“If my words could express my thoughts, they would be sweeter than the song of the nightingale,” sings Sultan Alauddin Khilji to Rana Ratan Sen. The words are in French, and they belong to Albert Roussel’s opera Padmavati, which was premiered at the Paris Opera on June 1, 1923.

In this early scene, Khilji has come to Chittor supposedly “without menace or arms” to propose a peace treaty with the kingdom of Mewar and become “the brother of their brothers, protector of their houses and avenger of their wrongs”, but the text and music bristle with dread. The king’s envoy, Badal, has seen the glitter of arms on the edge of the plain, and the river is dark with the moving forms of war elephants. “Treachery!” predicts the palace official Gora, and he runs to warn the king. In the courtyard, where Khilji makes his courtly compliments, Ratan Sen cuts across him: “I believe I hear the rumble of war in your speech.”

Padmavati is in all of its action an opera about sweetness and dread. As Khilji inadvertently suggests, its words are less than ideally elegant. Louis Laloy’s libretto is brief, as the work is an opéra-ballet with much time devoted to dance sequences. But the production’s highly-coloured Orientalist vision of medieval India and Hinduism frequently renders it comical to the twenty-first century ear. Its Chittor palace is a small museum of flowers, precious stones and tower rooms that “imprison the eternal shades of the forest” for the king’s enjoyment. His retinue can execute difficult dances in quintuple time to entertain visitors, the soldiers “bounding like tigers” and the women “turning like rose petals in the gale”.

Queen Padmavati herself, “the living image of the lotus in heaven”, is at one point accused of “breathing a perfume so sweet that a murmur of invisible bees surrounds her”.

When Khilji demands to see “sweet spectacles” and the “marvels of the city”, these living and inanimate sights are what he is offered. They are offered in turn to a Western audience as the marvellous but false spectacle of India that always screens treachery and the threat of war.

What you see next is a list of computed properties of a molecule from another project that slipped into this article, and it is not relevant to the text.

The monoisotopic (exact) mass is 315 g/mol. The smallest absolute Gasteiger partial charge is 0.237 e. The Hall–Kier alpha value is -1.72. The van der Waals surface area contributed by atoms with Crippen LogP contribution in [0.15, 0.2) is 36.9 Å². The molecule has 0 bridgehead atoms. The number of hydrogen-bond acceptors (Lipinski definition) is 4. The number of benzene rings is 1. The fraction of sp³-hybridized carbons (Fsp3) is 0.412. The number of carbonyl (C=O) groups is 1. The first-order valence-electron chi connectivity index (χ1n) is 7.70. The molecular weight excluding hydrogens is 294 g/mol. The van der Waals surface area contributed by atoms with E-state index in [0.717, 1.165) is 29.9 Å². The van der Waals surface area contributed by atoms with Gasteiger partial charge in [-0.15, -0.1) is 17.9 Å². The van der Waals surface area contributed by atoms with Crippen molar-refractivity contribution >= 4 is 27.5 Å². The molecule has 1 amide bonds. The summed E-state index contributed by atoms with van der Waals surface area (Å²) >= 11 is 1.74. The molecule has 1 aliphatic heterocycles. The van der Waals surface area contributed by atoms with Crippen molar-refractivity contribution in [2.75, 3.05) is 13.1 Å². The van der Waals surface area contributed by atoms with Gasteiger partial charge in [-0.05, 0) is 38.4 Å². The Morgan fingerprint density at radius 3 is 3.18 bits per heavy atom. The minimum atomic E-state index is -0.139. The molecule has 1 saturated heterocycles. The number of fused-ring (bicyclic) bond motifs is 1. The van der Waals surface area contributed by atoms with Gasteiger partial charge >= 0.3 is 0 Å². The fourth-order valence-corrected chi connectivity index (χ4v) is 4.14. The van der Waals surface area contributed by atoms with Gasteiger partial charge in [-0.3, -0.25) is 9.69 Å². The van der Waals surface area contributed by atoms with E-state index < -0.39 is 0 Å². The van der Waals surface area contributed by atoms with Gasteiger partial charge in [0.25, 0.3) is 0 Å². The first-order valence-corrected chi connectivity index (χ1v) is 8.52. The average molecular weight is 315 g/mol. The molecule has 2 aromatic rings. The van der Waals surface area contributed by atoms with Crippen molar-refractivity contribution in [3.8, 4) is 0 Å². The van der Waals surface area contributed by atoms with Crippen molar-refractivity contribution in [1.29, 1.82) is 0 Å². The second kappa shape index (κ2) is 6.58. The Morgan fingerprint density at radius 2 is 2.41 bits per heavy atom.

Albert Roussel’s Padmavati.

Roussel accomplishes his effects in music of considerable range and colour. The vocal writing is largely thorough-composed, moving between recitative (sung dialogue) and solo arias without very clear demarcations. But the orchestral score is characterised by quick and sometimes violent transitions between keys, themes and time signatures.

Padmavati is at its most classically harmonious in the music of reflection, as in the scene of the defeated Padmavati wishing for death. In scenes of prayer and invocation, the opera attempts a generalised late-Romantic pastiche of Indian music. Its massive-sounding choruses of townspeople, soldiers, dancers and priests are staple figures of 19th-century grand opera.

However, in its belated use of the opéra-ballet form of the 17th and 18th centuries, its fondness for quintuple and septuple meters (rhythms in fives and sevens), and its willingness to experiment (if mildly) with tonality, Padmavati is, like many works of the 1920s, indebted to the Neoclassicism of Igor Stravinsky.

Events in the plot are framed by failed, fanciful Hindu ceremony. At the outset, a chorus of sopranos offers flowers to Ganesha and prays for peace, and Khilji and Ratan Sen plan a ritual of alliance. By the end all prayers have failed, a desperate Ratan Sen has attempted to give his wife away to the sultan in exchange for a truce, and Padmavati has stabbed him to death to spare herself this fate. Her priests summon first the “pale daughters of Siva” Parvati, Gauri, Prithvi and Uma and then the “dark daughters” Kali and Durga to lead the queen to her death by force.

“Agile Kali” and “serpentine Durga” dance an “undulating dance” during which they try in vain to drag Padmavati into the fire. After a rough-and-tumble pantomime, in which the goddesses seize her by the flanks and she trips and topples them, Padmavati at last ascends the pyre of her own free will. At this point she has perhaps very little tragic dignity left to recover.

Sanjay Leela Bhansali’s Padmavati.

Oddly, the source for Laloy’s somewhat confused libretto appears to be an opinionated but scholarly book by Théodore Marie Pavie about three Padmavati poems, The Legend of Padmanî, Queen of Chittor, based on Hindi and Hindavi texts (1856). Pavie provides manuscript details, summaries, translations, and linguistic and ethnographic notes in turn for Jatmal Nahar’s 1620s Gora Badal ri Katha, the Sanskrit Padmavaticharitra of the 1460s and Malik Muhammad Jayasi’s 1540s Padmavat.

Pavie also writes of the sonorous delicacy of Sanskrit, the rough vigour of medieval Hindis, the “crude and ugly” Awadhi of Jayasi, and the Nagari script’s “disfigurement” of Persian and Arabic words. While such casual judgements would not pass muster today, this exhaustive piece of research reminds us that it would not have been difficult, in 1923, for Roussel and Laloy to hew closer to their source material. Their conscious decision to do otherwise has produced one of the strangest additions to the canon of the Padmavati legend.

Albert Roussel. Courtesy Centre International Albert Roussel.